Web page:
What makes this movie special is that you get a real up close and personal view of what it is like to live in Havana under the Communist Regime. The scenery is beautiful and sad at the same time. Havana is depicted as a place where Elevators don't work, Medicine is outdated, and things just generally look run down. Zombies are merely thrown into the mix. What comes across loud and clear is how proud the Cuban people are. Even when facing the end of life as he knows it, Juan does not want to leave his homeland.

I saw this movie at the World Premiere in Toronto at TIFF, so I had the pleasure of hearing the Q&A after the film. The Director, Alejandro Brugues, and his crew were excited to be in Canada for the first time and mentioned that they were going to a Jay's game before flying back to Cuba…LOL He seemed surprised that the film comes across with a political message, because it was not his intention to do so.

kosmasp 31 May 2012

The movie tries to combine serious matters (of political nature and I'm guessing there are even more stabs at the current political situation hidden in the dialogue if you understand it), with some very silly antics (almost slapstick territory). The lead actor will not be to everyones taste and the obvious comparisons to Shaun (of the dead) might do the movie more harm than good. But this is still a very decent effort/stab at comedy zombie movie.

I liked the performances and quite a few of the bits (and pieces, if you'll excuse the pun) in the movie. One particular "dance" scene was quite nice. Also the very first encounter of Juan and ... the other "group" (as named in the title) is quite funny (at least I thought/felt so). It might be uneven at times, but it's a fun ride that you can enjoy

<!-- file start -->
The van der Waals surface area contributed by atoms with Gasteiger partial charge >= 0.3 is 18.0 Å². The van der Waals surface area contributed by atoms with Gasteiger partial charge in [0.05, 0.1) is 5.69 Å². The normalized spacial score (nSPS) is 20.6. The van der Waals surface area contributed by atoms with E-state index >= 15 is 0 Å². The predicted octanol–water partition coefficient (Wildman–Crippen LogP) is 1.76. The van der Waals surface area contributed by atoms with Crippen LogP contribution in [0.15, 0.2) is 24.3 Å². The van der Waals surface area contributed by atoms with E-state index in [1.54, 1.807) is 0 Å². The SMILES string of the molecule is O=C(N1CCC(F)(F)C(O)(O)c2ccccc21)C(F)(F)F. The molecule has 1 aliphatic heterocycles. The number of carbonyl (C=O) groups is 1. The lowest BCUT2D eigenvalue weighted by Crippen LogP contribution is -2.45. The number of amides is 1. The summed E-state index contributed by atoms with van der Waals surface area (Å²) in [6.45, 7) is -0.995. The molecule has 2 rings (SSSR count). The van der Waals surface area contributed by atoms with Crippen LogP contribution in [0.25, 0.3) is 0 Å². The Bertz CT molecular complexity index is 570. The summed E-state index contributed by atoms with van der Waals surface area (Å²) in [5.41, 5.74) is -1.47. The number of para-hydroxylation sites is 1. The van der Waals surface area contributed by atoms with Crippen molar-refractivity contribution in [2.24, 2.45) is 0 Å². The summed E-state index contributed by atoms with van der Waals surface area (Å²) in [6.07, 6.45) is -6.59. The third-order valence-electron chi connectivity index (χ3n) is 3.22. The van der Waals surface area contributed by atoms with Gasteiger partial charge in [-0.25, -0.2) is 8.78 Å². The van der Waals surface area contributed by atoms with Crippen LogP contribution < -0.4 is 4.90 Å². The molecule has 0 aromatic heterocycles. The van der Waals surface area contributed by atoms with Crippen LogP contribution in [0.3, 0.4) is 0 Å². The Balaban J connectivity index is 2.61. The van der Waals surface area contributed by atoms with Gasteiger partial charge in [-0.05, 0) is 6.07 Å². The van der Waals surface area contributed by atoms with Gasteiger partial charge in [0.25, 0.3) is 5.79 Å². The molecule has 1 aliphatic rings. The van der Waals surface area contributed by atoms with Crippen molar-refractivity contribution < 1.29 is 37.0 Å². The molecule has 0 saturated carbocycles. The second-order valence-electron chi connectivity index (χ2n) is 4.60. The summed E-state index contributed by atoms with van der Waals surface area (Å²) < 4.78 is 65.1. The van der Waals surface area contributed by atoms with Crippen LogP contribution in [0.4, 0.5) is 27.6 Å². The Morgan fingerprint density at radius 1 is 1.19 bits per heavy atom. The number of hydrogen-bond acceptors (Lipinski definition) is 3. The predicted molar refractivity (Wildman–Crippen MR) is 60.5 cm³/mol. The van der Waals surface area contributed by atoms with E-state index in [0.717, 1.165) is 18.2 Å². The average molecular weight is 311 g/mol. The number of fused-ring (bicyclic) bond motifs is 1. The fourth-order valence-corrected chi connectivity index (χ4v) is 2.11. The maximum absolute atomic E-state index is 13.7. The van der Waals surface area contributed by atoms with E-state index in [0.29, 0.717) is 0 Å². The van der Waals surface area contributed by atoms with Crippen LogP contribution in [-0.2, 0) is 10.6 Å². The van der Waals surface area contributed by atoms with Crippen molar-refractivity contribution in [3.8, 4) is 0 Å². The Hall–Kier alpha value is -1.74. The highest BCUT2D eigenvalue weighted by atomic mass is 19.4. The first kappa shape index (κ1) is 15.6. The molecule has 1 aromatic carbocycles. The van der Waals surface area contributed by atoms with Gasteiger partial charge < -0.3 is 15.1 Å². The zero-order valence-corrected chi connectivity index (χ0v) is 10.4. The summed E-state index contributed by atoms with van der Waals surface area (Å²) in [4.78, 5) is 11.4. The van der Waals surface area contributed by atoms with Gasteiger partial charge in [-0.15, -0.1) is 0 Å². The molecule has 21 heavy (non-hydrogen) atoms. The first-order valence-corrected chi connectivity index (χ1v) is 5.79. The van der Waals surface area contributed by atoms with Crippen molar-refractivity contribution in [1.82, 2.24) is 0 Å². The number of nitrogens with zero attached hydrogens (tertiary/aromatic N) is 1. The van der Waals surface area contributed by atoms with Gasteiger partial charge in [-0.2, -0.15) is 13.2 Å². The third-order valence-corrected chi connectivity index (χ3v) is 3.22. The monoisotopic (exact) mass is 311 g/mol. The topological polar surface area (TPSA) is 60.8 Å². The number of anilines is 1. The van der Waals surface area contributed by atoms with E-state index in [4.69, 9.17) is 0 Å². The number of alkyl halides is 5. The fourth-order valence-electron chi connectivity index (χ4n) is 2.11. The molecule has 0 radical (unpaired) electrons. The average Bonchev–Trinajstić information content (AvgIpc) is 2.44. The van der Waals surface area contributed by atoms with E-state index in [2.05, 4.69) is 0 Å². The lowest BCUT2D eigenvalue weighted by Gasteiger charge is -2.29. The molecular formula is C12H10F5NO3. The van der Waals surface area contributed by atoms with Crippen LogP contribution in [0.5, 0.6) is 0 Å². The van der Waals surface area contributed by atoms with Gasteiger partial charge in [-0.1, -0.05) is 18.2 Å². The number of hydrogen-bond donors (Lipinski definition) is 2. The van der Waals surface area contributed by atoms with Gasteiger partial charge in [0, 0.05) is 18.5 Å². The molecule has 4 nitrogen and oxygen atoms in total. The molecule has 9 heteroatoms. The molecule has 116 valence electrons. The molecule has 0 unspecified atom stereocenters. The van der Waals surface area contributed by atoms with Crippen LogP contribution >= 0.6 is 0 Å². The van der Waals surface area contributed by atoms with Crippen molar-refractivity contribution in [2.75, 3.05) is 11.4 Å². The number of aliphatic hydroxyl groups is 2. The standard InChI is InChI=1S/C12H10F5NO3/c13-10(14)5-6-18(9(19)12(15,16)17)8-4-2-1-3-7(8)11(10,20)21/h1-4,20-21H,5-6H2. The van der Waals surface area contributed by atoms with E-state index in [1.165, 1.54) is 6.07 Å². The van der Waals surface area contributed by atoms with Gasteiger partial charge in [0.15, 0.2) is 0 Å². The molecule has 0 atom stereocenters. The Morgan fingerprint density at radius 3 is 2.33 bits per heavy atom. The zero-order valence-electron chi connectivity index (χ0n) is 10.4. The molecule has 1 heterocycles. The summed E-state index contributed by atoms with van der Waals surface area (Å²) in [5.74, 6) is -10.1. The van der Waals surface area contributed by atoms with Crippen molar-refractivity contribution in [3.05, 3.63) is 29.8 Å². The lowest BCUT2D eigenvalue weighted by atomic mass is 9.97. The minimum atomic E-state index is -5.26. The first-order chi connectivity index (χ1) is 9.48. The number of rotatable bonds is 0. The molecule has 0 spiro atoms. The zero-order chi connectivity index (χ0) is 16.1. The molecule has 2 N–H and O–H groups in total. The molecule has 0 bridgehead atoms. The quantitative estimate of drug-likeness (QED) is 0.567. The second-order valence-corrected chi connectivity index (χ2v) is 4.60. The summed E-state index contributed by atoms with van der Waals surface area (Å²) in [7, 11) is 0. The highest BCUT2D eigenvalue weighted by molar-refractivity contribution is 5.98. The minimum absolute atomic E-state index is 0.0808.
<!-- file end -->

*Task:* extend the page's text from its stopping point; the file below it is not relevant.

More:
djderka 18 March 2013

It is rare that a film combines, satire, parody, thrills, scary zombies, and deadpan humor. Such is the film Juan of the Dead.

Plot is simple. Zombies try to take over Cuba. But the government says they are "dissidents" created by the Americans to undermine Cuba. In a very clever film, the director, Alejandro Bruques, takes us on a fantasy ride of zombie threats and humor with many political points along the way.

Several island residents form a motley crew of a trans gurl, a muscle bound dude, a hot babe and a guy named "California", is just the beginning of zombie mayhem.

They even open a business, "we kill your loved one" to earn a few extra bucks off the zombies...Cuban style.

The budget is not mentioned in the film overview, but I bet they really made a very low budge stretch quite a bit. From the beginning to end credits it is a delight. Every film student should see this movie to see what you can do with imagination and not the fancy cameras profiled in American media.

Their first kill has a harpoon go through a zombie to kill an old lady standing right behind the zombie. Ooops! A wooden oar weapon is so decrepit that we would never use it as an oar.

There is also the famous car/boat that many refuges use to flee Cuba used to escape the onslaught of zombies. In one scene, an attack by numerous zombies is thwarted by a single harpoon and a "rally around the flag pole". Heh, heh.

A slow motion arrow is an tick toward Matrix.

The film introduces a stereo type American and since the crew does not speak English, Juan introduces himself by saying "My name is Juan". Get it. It beginning Spanish class the first thing you learn is "Yo me llamo Juan". Very funny.

They spoof Bruce Lee with a freeze frame at the end. Ending credits are terrific. There are subtitles so get ready and just read them.